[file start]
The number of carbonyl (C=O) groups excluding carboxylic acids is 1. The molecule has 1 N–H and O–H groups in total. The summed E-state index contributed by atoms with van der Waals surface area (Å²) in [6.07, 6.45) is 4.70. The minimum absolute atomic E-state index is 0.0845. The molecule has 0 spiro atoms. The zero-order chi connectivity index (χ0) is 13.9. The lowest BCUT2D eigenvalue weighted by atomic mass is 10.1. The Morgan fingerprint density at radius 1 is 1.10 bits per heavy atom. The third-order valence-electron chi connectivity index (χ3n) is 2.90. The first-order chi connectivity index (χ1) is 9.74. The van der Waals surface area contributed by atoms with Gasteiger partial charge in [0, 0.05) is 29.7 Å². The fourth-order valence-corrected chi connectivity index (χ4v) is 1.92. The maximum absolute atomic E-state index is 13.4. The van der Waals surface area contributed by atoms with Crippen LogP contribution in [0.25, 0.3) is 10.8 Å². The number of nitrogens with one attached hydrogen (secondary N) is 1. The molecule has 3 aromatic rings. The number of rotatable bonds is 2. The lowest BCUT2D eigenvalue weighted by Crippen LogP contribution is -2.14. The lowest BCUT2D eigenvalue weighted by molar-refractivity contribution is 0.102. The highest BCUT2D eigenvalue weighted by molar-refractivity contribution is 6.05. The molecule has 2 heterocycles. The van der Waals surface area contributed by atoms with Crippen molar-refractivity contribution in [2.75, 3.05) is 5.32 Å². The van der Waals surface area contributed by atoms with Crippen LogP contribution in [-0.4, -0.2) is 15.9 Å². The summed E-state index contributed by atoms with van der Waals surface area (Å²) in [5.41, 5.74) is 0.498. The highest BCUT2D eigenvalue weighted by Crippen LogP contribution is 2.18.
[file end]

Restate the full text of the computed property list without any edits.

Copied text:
The number of carbonyl (C=O) groups excluding carboxylic acids is 1. The molecule has 1 N–H and O–H groups in total. The summed E-state index contributed by atoms with van der Waals surface area (Å²) in [6.07, 6.45) is 4.70. The minimum absolute atomic E-state index is 0.0845. The molecule has 0 spiro atoms. The zero-order chi connectivity index (χ0) is 13.9. The lowest BCUT2D eigenvalue weighted by atomic mass is 10.1. The Morgan fingerprint density at radius 1 is 1.10 bits per heavy atom. The third-order valence-electron chi connectivity index (χ3n) is 2.90. The first-order chi connectivity index (χ1) is 9.74. The van der Waals surface area contributed by atoms with Gasteiger partial charge in [0, 0.05) is 29.7 Å². The fourth-order valence-corrected chi connectivity index (χ4v) is 1.92. The maximum absolute atomic E-state index is 13.4. The van der Waals surface area contributed by atoms with Crippen LogP contribution in [0.25, 0.3) is 10.8 Å². The number of nitrogens with one attached hydrogen (secondary N) is 1. The molecule has 3 aromatic rings. The number of rotatable bonds is 2. The lowest BCUT2D eigenvalue weighted by Crippen LogP contribution is -2.14. The lowest BCUT2D eigenvalue weighted by molar-refractivity contribution is 0.102. The highest BCUT2D eigenvalue weighted by molar-refractivity contribution is 6.05. The molecule has 2 heterocycles. The van der Waals surface area contributed by atoms with Crippen molar-refractivity contribution in [2.75, 3.05) is 5.32 Å². The van der Waals surface area contributed by atoms with Crippen LogP contribution in [-0.4, -0.2) is 15.9 Å². The summed E-state index contributed by atoms with van der Waals surface area (Å²) in [5.41, 5.74) is 0.498. The highest BCUT2D eigenvalue weighted by Crippen LogP contribution is 2.18.